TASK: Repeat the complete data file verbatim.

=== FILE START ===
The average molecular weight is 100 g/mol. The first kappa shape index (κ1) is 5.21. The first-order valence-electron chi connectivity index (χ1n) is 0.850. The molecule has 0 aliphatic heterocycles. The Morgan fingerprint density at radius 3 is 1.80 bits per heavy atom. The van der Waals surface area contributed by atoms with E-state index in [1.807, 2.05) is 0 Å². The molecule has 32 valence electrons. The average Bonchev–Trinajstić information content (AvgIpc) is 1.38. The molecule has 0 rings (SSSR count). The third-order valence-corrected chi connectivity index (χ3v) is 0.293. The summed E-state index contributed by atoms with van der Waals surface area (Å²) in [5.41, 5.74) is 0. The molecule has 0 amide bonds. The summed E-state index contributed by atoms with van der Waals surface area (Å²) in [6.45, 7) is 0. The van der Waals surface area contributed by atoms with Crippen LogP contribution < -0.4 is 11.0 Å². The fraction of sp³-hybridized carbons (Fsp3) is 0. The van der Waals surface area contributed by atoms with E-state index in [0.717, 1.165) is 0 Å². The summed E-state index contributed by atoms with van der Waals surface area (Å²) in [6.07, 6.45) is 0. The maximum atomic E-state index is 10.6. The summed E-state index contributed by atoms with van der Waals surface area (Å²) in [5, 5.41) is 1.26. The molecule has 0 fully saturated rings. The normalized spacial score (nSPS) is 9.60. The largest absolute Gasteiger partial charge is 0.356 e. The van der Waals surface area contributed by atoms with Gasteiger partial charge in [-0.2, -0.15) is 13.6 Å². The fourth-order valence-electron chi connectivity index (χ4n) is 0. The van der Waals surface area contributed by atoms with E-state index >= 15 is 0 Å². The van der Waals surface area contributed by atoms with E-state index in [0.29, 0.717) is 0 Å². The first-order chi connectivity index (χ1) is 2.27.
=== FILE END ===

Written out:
The average molecular weight is 100 g/mol. The first kappa shape index (κ1) is 5.21. The first-order valence-electron chi connectivity index (χ1n) is 0.850. The molecule has 0 aliphatic heterocycles. The Morgan fingerprint density at radius 3 is 1.80 bits per heavy atom. The van der Waals surface area contributed by atoms with E-state index in [1.807, 2.05) is 0 Å². The molecule has 32 valence electrons. The average Bonchev–Trinajstić information content (AvgIpc) is 1.38. The molecule has 0 rings (SSSR count). The third-order valence-corrected chi connectivity index (χ3v) is 0.293. The summed E-state index contributed by atoms with van der Waals surface area (Å²) in [5.41, 5.74) is 0. The molecule has 0 amide bonds. The summed E-state index contributed by atoms with van der Waals surface area (Å²) in [6.45, 7) is 0. The van der Waals surface area contributed by atoms with Crippen LogP contribution < -0.4 is 11.0 Å². The fraction of sp³-hybridized carbons (Fsp3) is 0. The van der Waals surface area contributed by atoms with E-state index in [0.717, 1.165) is 0 Å². The summed E-state index contributed by atoms with van der Waals surface area (Å²) in [6.07, 6.45) is 0. The maximum atomic E-state index is 10.6. The summed E-state index contributed by atoms with van der Waals surface area (Å²) in [5, 5.41) is 1.26. The molecule has 0 fully saturated rings. The normalized spacial score (nSPS) is 9.60. The largest absolute Gasteiger partial charge is 0.356 e. The van der Waals surface area contributed by atoms with Gasteiger partial charge in [-0.2, -0.15) is 13.6 Å². The fourth-order valence-electron chi connectivity index (χ4n) is 0. The van der Waals surface area contributed by atoms with E-state index >= 15 is 0 Å². The van der Waals surface area contributed by atoms with E-state index in [0.29, 0.717) is 0 Å². The first-order chi connectivity index (χ1) is 2.27.